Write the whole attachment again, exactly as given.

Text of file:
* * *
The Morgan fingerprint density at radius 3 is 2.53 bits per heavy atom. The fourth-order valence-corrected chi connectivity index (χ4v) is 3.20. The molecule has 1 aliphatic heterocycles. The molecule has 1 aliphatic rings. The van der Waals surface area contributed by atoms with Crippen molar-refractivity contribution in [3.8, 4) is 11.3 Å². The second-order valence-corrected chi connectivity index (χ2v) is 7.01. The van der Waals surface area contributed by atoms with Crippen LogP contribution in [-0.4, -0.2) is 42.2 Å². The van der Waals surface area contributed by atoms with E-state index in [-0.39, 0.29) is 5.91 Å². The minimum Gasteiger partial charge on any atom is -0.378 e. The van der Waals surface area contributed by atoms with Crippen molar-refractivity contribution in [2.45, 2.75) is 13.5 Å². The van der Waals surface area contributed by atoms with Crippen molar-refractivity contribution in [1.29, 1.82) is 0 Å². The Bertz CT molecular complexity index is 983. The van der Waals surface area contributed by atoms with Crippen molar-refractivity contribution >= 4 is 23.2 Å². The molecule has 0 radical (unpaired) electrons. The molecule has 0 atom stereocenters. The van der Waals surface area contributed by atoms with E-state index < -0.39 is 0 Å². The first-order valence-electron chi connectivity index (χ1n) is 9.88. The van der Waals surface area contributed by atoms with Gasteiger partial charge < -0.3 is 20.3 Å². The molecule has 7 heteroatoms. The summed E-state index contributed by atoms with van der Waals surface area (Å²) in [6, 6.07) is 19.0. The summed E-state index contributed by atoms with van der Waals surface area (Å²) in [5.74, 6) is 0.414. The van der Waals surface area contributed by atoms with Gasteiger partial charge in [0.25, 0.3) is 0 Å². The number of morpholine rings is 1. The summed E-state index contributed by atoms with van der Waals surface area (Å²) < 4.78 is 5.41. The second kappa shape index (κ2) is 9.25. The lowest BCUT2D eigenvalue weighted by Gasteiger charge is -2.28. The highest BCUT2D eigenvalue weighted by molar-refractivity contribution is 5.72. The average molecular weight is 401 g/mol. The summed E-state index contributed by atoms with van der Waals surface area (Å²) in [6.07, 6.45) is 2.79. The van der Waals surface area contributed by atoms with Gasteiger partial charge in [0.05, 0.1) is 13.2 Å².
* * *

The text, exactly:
The Morgan fingerprint density at radius 3 is 2.53 bits per heavy atom. The fourth-order valence-corrected chi connectivity index (χ4v) is 3.20. The molecule has 1 aliphatic heterocycles. The molecule has 1 aliphatic rings. The van der Waals surface area contributed by atoms with Crippen molar-refractivity contribution in [3.8, 4) is 11.3 Å². The second-order valence-corrected chi connectivity index (χ2v) is 7.01. The van der Waals surface area contributed by atoms with Crippen LogP contribution in [-0.4, -0.2) is 42.2 Å². The van der Waals surface area contributed by atoms with E-state index in [-0.39, 0.29) is 5.91 Å². The minimum Gasteiger partial charge on any atom is -0.378 e. The van der Waals surface area contributed by atoms with Crippen molar-refractivity contribution in [2.45, 2.75) is 13.5 Å². The van der Waals surface area contributed by atoms with Crippen molar-refractivity contribution in [1.29, 1.82) is 0 Å². The Bertz CT molecular complexity index is 983. The van der Waals surface area contributed by atoms with Crippen molar-refractivity contribution >= 4 is 23.2 Å². The molecule has 0 radical (unpaired) electrons. The molecule has 0 atom stereocenters. The van der Waals surface area contributed by atoms with E-state index < -0.39 is 0 Å². The first-order valence-electron chi connectivity index (χ1n) is 9.88. The van der Waals surface area contributed by atoms with Gasteiger partial charge < -0.3 is 20.3 Å². The molecule has 7 heteroatoms. The summed E-state index contributed by atoms with van der Waals surface area (Å²) in [6, 6.07) is 19.0. The summed E-state index contributed by atoms with van der Waals surface area (Å²) in [5.74, 6) is 0.414. The van der Waals surface area contributed by atoms with Gasteiger partial charge in [0.25, 0.3) is 0 Å². The number of morpholine rings is 1. The summed E-state index contributed by atoms with van der Waals surface area (Å²) < 4.78 is 5.41. The second kappa shape index (κ2) is 9.25. The lowest BCUT2D eigenvalue weighted by Gasteiger charge is -2.28. The highest BCUT2D eigenvalue weighted by molar-refractivity contribution is 5.72. The average molecular weight is 401 g/mol. The summed E-state index contributed by atoms with van der Waals surface area (Å²) in [6.07, 6.45) is 2.79. The van der Waals surface area contributed by atoms with Gasteiger partial charge in [0.05, 0.1) is 13.2 Å².